A major concept of the technology leading to the formation of self-organizing quantum dots (QDs) consists of the growth of several monolayers (MLs) of one semiconductor in a matrix or on top of another semiconductor with highly mismatched lattice parameters. The lattice mismatch between the substrate and the overgrown layer allows the formation of self-assembled QDs through the Stranski–Krastanov mechanism. Owing to the well elaborated growth technology of silicon and germanium crystals and their lattice mismatch (about 4%), particular attention was paid to the Ge/Si system and a few examples of unique information obtained by XAS for this system will be presented. Studies of III–V and I–VI nano­structures are reviewed in Schnohr & Ridgway (2015[link]) (p. 247, p. 269 and references therein). Recognizing the advantages of XAS as a local atomic order probe, XAS has been applied by many scientists to study the local arrangement of Ge atoms that are uncapped and buried in silicon, while also exploring the linear polarization of synchrotron radiation. The local structure inside the grown QDs is not easily accessible. Boscherini and coworkers (see, for example, Boscherini et al., 2000[link]) were the first to investigate the structure of epitaxial uncapped germanium QDs using XAS. In a series of papers, they reported the local structure of germanium QDs grown in Si(001) and Si(111) oriented substrates at temperatures above 400°C under different conditions. They found a pronounced Ge–Si intermixing. The intermixing was higher in the sample with only a wetting layer (up to 50%). The authors proposed that the silicon content in an island is limited both by the diffusion factor and by the fact that the lattice in the island is more relaxed than in the wetting layer, reducing the driving force for intermixing. Measurements were performed for both a parallel and a perpendicular orientation of the sample to linearly polarized synchrotron radiation, but no significant differences were found. Modifications of radial distributions of atoms in plane and out of plane for samples with different numbers of germanium monolayers have been reported in papers by Demchenko et al. (2004[link], 2007[link]) for the case of capped QDs. The QDs were formed in germanium monolayers (ML) grown with different thicknesses at very low temperature (210°C). The presence of a silicon cap on the germanium ML induces additional stresses and modifies the shape and composition of the formed structures. The formation of a monocrystalline germanium core inside the QDs was suggested, and some intermixing of Ge and Si atoms was found only at the surface of the germanium QDs. It was concluded that the reduction of the germanium layer growth temperature to 210°C limited silicon interdiffusion inside the QDs. Moreover, by increasing the thickness of the germanium layer, a partial relaxation of the lattice strain inside the QDs occurred. A difference in the relaxation process for Ge—Ge bonds was observed in plane and out of plane. Knowledge of the atomic concentration inside the QDs allows a prediction of the wavelengths corresponding to the emission from islands in the experimental photoluminescence spectra. XAS provides good input data for the calculation of the band-edge alignment in Si/GeSi/Si(001) structures with self-assembled islands. In addition to EXAFS, XANES spectra were also analyzed (Kolobov et al., 2002[link]) for uncapped and capped QDs and were fitted by a linear combination of reference bulk samples. The obtained information confirmed the EXAFS results.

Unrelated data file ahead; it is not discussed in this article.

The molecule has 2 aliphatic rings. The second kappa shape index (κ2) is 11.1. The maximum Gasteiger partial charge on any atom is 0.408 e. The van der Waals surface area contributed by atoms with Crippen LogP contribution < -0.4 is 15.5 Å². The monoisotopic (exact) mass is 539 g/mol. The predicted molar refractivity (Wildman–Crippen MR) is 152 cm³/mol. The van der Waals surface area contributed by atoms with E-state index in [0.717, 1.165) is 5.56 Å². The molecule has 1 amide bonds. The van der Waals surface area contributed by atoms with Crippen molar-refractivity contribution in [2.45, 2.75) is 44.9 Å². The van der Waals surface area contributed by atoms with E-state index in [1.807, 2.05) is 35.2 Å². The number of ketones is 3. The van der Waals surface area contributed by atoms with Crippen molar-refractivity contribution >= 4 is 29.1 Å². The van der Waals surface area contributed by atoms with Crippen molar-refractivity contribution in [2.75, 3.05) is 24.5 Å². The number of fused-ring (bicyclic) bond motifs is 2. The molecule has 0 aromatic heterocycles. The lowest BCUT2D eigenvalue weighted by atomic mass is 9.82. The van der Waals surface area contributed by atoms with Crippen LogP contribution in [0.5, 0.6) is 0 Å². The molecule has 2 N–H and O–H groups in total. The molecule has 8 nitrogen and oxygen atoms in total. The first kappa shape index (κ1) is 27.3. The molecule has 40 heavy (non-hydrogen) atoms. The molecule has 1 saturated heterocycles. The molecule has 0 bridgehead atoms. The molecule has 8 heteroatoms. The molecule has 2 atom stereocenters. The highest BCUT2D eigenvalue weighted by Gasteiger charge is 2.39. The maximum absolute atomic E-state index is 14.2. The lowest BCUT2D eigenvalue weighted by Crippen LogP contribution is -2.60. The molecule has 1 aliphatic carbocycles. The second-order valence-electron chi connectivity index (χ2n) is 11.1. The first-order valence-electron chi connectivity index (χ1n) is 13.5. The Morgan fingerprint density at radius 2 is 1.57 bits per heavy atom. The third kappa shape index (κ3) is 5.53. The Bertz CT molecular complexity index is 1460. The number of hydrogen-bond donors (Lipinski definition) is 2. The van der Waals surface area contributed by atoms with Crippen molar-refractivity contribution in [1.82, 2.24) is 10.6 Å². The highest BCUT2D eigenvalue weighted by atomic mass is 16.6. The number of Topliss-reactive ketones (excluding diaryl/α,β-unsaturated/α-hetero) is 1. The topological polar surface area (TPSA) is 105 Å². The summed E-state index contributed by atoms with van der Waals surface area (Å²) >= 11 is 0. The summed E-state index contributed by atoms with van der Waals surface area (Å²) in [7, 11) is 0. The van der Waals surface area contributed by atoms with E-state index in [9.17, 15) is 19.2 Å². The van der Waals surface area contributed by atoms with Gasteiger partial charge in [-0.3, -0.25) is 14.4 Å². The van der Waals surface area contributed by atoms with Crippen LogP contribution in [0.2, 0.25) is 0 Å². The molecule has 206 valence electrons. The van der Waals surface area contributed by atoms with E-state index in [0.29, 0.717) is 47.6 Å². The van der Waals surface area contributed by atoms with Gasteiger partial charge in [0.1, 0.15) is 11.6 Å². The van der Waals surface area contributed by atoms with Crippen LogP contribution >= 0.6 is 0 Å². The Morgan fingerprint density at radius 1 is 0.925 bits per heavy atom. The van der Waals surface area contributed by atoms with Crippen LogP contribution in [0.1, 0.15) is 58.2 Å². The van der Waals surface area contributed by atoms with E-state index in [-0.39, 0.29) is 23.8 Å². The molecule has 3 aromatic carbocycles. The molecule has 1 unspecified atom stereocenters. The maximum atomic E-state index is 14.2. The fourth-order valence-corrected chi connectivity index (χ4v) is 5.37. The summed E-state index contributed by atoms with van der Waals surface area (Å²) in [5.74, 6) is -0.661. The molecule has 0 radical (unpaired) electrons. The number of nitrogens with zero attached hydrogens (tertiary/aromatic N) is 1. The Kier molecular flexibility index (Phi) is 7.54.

In the case of nanowires, unique results have been achieved by exploiting XANES together with de-excitation spectroscopy (XES and X-ray excited optical luminescence; XEOL). Sham et al. (2004[link]) reported XEOL and XES studies of silicon nanowires (SiNWs) with excitations at the Si K and L3,2 edges, respectively. Both XEOL and XES show that the surface oxide plays a significant role in the electronic structure and optical properties of SiNWs. The observed chemical and morphology-dependent luminescence was attributable to emission from the encapsulating silicon oxide, quantum-confined silicon crystallites of various sizes embedded in the oxide layer and the silicon oxide interface. XES clearly shows the presence of a relatively thick oxide layer covering the SiNW and the DOS tailing across the Fermi level. This has significant implications for the electronic and optical properties of SiNWs.